Anything that could have happened in the Cardinals' favor in the decisive fourth inning did, but to dissect the winning rally, you have to go back to the second inning. Juan Encarnacion was at second base after a double and tried to score on Ronnie Belliard's single to left field. The throw from Dave Roberts was perfect, and the inning ended with Encarnacion tagged out at the plate.
"You've got to try to score no matter who's throwing," said Cardinals left fielder Preston Wilson. "You have to force them to make a play."
So when faced with a similar situation in the fourth, Wilson did just that. He stood at second after a double and watched Pujols come to the plate.
Padres manager Bruce Bochy, who said before the series he would let the game dictate his approach to the dangerous Pujols, decided to attack. San Diego starter David Wells got ahead in the count, 0-and-2, then barely missed with two balls below the zone. Wells came back with a cut fastball -- the same pitch that induced a double-play grounder off Pujols' bat in the first inning -- but caught too much of the plate. Pujols delivered a single to left.
"I just wanted to do my job, hit a ball to second base and get the guy over," Pujols said. "Runs are real important in games in the postseason because it seems like pitchers dominate the hitting. I stayed inside the ball and I pulled it to left field and we got one run."
Wilson motored home, and this time Roberts' throw was off-line. Wilson scored the go-ahead run easily, but Pujols, looking to advance to second on the throw, was suddenly caught in a rundown and appeared to be an easy target for the first out of the inning. With the ball in the glove of first baseman Adrian Gonzalez, second base was left uncovered and Pujols slid in safely.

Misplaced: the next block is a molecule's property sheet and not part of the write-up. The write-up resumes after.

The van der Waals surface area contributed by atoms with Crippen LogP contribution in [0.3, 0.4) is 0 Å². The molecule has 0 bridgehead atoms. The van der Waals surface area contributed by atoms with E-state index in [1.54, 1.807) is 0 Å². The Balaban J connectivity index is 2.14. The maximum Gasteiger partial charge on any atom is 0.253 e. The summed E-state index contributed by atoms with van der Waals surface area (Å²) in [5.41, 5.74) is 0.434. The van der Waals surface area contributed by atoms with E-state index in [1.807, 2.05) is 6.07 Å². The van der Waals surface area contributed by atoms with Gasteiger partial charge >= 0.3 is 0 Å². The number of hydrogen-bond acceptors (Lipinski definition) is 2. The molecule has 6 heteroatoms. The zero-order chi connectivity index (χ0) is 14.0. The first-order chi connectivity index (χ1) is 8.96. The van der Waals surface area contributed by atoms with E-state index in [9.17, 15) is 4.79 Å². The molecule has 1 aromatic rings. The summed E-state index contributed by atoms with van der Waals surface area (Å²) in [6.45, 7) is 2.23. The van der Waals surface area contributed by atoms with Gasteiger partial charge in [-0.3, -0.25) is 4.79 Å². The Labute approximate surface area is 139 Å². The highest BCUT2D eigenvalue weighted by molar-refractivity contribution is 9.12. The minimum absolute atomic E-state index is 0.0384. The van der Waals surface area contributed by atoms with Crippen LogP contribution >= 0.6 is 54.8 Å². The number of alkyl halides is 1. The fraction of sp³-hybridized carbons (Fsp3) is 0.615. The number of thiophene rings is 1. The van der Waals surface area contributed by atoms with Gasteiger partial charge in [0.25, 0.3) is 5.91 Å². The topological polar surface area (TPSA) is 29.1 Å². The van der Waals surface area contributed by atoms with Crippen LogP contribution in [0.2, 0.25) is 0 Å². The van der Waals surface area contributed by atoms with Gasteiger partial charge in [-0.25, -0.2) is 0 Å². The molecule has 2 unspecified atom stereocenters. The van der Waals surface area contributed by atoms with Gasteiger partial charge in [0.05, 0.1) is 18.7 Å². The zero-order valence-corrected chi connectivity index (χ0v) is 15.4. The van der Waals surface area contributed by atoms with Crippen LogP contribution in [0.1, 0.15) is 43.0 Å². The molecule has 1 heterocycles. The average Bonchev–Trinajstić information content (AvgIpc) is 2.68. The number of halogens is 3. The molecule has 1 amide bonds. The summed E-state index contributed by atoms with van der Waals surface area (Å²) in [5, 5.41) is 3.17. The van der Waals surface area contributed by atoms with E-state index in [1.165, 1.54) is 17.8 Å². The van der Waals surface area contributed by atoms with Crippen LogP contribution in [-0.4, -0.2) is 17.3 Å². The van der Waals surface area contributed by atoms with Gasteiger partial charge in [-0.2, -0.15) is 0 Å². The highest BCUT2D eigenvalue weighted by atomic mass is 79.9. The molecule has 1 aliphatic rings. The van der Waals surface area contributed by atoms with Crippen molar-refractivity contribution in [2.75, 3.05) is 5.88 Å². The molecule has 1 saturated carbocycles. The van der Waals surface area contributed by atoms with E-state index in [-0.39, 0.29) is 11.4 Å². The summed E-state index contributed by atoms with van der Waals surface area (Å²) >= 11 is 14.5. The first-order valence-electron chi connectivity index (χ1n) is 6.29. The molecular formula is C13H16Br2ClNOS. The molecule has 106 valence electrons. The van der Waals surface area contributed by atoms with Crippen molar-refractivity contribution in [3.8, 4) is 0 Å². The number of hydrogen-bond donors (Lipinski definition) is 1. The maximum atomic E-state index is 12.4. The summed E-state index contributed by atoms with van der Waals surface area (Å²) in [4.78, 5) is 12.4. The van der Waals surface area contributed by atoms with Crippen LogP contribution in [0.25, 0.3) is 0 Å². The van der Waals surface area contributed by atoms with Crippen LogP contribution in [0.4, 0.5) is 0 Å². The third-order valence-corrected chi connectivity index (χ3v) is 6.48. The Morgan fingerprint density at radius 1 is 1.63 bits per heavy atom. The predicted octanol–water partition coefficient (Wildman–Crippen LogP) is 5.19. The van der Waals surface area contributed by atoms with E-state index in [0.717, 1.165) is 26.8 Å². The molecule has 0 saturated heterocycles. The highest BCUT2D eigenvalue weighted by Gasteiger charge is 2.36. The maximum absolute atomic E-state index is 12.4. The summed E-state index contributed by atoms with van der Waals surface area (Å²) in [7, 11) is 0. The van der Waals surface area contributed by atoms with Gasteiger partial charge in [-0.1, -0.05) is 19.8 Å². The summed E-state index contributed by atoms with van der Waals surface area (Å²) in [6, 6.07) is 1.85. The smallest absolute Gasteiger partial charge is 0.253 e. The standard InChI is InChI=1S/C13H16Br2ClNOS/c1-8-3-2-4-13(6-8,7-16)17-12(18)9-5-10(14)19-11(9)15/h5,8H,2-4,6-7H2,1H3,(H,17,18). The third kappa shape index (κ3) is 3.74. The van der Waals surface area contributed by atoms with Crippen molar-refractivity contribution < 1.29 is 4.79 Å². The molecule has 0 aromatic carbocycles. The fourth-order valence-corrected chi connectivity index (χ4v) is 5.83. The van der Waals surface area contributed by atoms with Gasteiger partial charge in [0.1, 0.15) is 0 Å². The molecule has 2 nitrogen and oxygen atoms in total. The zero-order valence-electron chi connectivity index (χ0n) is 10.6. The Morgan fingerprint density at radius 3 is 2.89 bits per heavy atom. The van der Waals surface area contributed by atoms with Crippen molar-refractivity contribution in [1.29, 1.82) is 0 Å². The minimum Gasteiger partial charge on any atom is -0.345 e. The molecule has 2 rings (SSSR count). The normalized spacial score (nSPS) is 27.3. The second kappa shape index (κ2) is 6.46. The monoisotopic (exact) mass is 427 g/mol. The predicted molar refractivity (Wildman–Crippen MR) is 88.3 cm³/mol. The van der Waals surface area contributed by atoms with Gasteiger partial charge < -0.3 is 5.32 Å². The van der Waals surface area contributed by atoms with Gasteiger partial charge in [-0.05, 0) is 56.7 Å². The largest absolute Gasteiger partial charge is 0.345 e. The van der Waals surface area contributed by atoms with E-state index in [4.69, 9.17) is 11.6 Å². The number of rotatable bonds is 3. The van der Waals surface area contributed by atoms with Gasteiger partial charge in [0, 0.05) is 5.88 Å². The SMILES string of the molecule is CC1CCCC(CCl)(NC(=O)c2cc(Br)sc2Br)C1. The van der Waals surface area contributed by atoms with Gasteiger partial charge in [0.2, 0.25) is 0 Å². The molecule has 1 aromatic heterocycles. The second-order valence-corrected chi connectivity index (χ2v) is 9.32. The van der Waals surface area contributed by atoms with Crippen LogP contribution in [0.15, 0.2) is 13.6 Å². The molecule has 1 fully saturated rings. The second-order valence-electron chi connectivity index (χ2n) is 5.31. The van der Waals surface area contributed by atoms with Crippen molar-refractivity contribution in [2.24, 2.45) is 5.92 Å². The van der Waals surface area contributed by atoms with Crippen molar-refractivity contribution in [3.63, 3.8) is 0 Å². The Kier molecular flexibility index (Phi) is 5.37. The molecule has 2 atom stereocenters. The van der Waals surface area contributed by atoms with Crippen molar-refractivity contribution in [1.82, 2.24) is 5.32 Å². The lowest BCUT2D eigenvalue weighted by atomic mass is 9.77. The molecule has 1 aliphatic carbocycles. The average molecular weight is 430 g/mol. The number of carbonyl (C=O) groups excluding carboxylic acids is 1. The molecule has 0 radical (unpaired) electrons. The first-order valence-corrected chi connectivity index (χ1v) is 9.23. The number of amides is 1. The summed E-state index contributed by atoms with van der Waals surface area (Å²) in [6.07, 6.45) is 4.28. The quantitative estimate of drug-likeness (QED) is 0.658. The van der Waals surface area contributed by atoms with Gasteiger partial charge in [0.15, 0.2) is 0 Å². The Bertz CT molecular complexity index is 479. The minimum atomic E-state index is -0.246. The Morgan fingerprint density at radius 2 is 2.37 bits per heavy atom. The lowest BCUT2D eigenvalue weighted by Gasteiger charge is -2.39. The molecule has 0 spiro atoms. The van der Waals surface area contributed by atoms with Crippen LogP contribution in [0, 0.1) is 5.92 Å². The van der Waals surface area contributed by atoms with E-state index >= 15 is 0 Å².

"I just got lucky in the rundown," Pujols said. "As soon as he threw to second, I thought, 'I'm done.' But I wasn't going to give up."
Said Bochy: "We just didn't execute. It should have been a one-run ballgame, but we made a mistake there."
It would have remained a one-run game had Pujols been tagged out. But he was at third base after a pair of groundouts, and scampered home when Jim Edmonds reached on an infield single to second base. Todd Walker made a nice sliding stop of the ball, but could not get a handle to attempt a throw to first.
Would Edmonds have been out?
"It would have been close," Cards shortstop David Eckstein said. "Real close."
Pujols is batting a cool .625 through the first two games of the series, including go-ahead hits in each of the two games. Bochy conceded later that he might have to rethink the strategy of giving the guy anything at all to hit.
"We're in a tough spot there after a leadoff double," Bochy said. "My decision to pitch to Pujols didn't work out, but they have a lot of options there if we put him on. It's the fourth inning, and I just didn't want to try to open up a big inning there."
Especially with Wells on the mound. The burly left-hander has faced Pujols in nine regular-season at-bats and has surrendered three hits. Unless the Padres can rally, Thursday may have marked Wells' last time on a Major League mound.
"I don't feel I need to pitch around him in that situation with a base open," Wells said. "I guarantee you anybody who is a pitcher doesn't want to go and pitch around somebody. ... I made a good pitch, he made a good swing. You tip your cap to him and that's that. But I'm not one to pitch around guys unless it's a really, really crucial situation. I had an opportunity to get him out with two strikes. Didn't happen."
The Cardinals will look to manufacture another win in Game 3.
"We're the kind of team that's going to try to put some action on, and try to create some things," Eckstein said. "The ballpark we play in is not exactly friendly to the home run, and coming here it's the same way. We have one guy with tremendous pop and some other guys capable of hitting home runs, but we have to realize that we need to be a line-drive club."